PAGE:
"Home. It's where we celebrate our triumphs. Make our memories and confront our challenges and these days there are plenty of those an historic pandemic wildfires floods and hurricanes all threaten our basic safety. These challenges hit even harder in communities that have been cut out of equal opportunities in the us. Unfair and racist housing policies called redlining have for decades forced black brown indigenous and poor white families into areas rife with toxic chemicals that make people sick. They're surrounded by concrete that traps extreme temperatures demand more cooling more money more energy more carbon. Our problems are interconnected. Imagine all we can do when we realized the solutions are two at the solutions project. We've seen that some of the people most impacted by covid nineteen least likely to have a steady place to call home and most affected by the damage to our climate are already working on effective and scalable solutions. Take buffalo in miami where affordable housing has become a community solution to the climate crisis. Buffalo new york is the third poorest city in the united states and six small segregated but our people. How're is strong. Over the last fifteen years my organization push buffalo has been working with residents bill ren- affordable housing deploy renewable energy and to roll the resilience in power in our communities. We saw heating bills soar over the last pay. We organized state policy help. Small businesses into our people to work. By the rising homes we responded with equal landscaping ingredient infrastructure when record rainfalls flooding our neighborhoods. We replaced the concrete that overwhelmed and may heat ways unbearable. Let us visit school. Seventy seven and eighty thousand square foot public school building that was closed and abandoned for nearly a decade but pushed off low in the community transforms to solar power forcible senior apartments and a community center. This is what the community wants it when private developers were school building for high end loft apartments eight hundred residents mobilized came up with a plan. We became new york. State's first community. Solar projects in during the coronavirus pandemic abon tier running mutual at catalyst. Miami anga miami climate alliance. We work with dozens of other organizations to enact policies. Ride safe housing anthrax climate. Here in miami. We've seen a four hundred percent increase in tidal flooding between two thousand six and twenty sixteen. And i've seen forty nine additional ninety degree days per year since nineteen seventy. We fought for the miami forever. Bond to fund four hundred million dollars for affordable housing and climate solutions. Yet every day we continue to see luxury high rise condos being built in our neighborhoods added more concrete in heat on the ground. Some of our members are taking matters into their own hands. Literally conscious contractors is a grassroots collective that formed during hurricane irma to protect rebuild and beautify our communities all while increasing energy efficiency. They don't think that anyone should have to choose between paying a high a. c. bill and living in a hot in moldy house that will worsen respiratory illnesses such as asthma or corona virus. They fix problems at the source. Advocates across the country are holding their governments accountable. Climate solutions that keep their communities in place we need to push from reportable housing green infrastructure and flip protections because these are the solutions that solve many problems at once.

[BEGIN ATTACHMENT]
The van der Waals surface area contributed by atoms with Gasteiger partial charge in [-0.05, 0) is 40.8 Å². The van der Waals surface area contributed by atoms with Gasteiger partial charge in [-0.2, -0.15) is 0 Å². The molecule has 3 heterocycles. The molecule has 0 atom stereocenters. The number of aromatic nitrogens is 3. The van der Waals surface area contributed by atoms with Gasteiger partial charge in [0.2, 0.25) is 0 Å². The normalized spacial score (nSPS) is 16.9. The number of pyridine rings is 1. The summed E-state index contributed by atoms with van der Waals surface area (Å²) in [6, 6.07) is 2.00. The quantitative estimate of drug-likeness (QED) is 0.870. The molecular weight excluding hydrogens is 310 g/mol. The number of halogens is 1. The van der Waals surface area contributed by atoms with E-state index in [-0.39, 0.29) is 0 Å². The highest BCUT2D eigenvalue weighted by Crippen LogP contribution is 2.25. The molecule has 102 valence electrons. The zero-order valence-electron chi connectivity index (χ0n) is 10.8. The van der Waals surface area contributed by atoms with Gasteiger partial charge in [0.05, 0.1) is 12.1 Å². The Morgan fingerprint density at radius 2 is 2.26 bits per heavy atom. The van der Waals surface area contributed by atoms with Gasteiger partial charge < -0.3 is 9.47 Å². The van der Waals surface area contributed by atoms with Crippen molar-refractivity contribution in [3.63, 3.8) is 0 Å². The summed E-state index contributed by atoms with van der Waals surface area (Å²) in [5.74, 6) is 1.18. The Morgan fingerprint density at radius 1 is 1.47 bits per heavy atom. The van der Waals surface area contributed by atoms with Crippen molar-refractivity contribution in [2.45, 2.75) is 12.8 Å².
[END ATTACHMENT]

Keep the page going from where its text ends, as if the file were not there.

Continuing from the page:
"redline" Discussed on Factually! with Adam Conover